UTAH'S MISGUIDED APPROACH TO THE PROBLEM OF SEX TRAFFICKING: A CALL FOR REFORM

Abstract

This Note provides a critique of the amendments to Utah’s sexual solicitation statute, arguing that they represent both bad policy and bad law. This Note argues that not only are the sexual solicitation amendments unconstitutional, but they are a departure from established anti-trafficking goals and a step backward in the fight to end sex trafficking, particularly the sex trafficking of children. Part I of this Note provides background information on prostitution and sex trafficking and details Utah’s historical and current approach to these crimes. Part II analyzes Utah’s amended sexual solicitation statute and argues that it is unconstitutionally overbroad and void for vagueness. This Note argues further that the statute represents poor public policy because it is counterproductive to the fight against sex trafficking and will only exacerbate the problems that it was created to solve. Finally, Part III addresses useful approaches taken by other jurisdictions, including the Federal Trafficking Victims Protection Act (TVPA) and other state legislative efforts to address these problems. This comparison suggests that Utah should implement legal reforms that focus on two key areas: 1) identifying and helping victims, and 2) identifying and punishing traffickers and buyers. This Note concludes that Utah should implement simple reforms and follow the examples of states at the forefront of this fight, for example Washington, New York, and Texas, by enacting comprehensive reforms aimed at eliminating sex trafficking, punishing traffickers, and providing aid to victims.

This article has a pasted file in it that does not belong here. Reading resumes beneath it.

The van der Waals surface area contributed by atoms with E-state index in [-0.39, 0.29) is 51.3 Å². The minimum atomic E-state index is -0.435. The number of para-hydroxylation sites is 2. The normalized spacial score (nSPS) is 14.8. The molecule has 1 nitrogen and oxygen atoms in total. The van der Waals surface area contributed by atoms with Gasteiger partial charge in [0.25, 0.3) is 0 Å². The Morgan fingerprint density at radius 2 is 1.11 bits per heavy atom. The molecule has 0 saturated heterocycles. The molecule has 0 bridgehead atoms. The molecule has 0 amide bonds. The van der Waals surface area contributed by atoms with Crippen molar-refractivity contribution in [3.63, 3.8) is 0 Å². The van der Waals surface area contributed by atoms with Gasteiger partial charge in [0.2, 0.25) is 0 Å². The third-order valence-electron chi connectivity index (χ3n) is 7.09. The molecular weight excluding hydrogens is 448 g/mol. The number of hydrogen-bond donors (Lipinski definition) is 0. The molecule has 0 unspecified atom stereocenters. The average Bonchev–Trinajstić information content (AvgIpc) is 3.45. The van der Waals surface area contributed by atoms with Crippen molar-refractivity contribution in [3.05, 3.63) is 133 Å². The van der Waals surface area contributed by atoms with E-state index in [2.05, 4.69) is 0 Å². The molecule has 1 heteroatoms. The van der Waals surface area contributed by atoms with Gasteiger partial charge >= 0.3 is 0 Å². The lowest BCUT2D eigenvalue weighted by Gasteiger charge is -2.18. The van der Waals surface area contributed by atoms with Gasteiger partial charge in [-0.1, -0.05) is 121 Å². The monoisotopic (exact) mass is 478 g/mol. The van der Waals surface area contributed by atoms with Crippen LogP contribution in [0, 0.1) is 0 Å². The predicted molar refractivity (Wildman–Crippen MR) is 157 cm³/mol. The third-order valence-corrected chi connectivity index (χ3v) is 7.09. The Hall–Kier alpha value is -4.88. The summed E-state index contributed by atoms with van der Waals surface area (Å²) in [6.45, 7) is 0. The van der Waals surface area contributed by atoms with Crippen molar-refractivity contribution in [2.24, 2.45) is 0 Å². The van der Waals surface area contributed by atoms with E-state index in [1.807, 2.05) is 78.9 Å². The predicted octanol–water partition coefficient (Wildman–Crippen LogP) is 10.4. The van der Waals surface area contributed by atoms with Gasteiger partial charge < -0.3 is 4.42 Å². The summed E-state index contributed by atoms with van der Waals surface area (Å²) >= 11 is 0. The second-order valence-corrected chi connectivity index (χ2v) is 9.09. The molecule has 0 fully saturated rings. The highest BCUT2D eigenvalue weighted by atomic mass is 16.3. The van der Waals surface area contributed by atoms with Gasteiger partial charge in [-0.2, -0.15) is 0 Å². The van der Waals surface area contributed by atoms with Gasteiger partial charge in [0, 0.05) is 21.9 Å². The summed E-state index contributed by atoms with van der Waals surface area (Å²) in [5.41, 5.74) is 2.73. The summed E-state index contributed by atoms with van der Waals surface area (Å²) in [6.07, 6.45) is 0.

How to Cite
. UTAH'S MISGUIDED APPROACH TO THE PROBLEM OF SEX TRAFFICKING: A CALL FOR REFORM. Journal of Law and Family Studies, [S.l.], v. 14, n. 2, oct. 2012. Available at: <http://epubs.utah.edu/index.php/jlfs/article/view/784>. Date accessed: 20 nov. 2017.
Section
Notes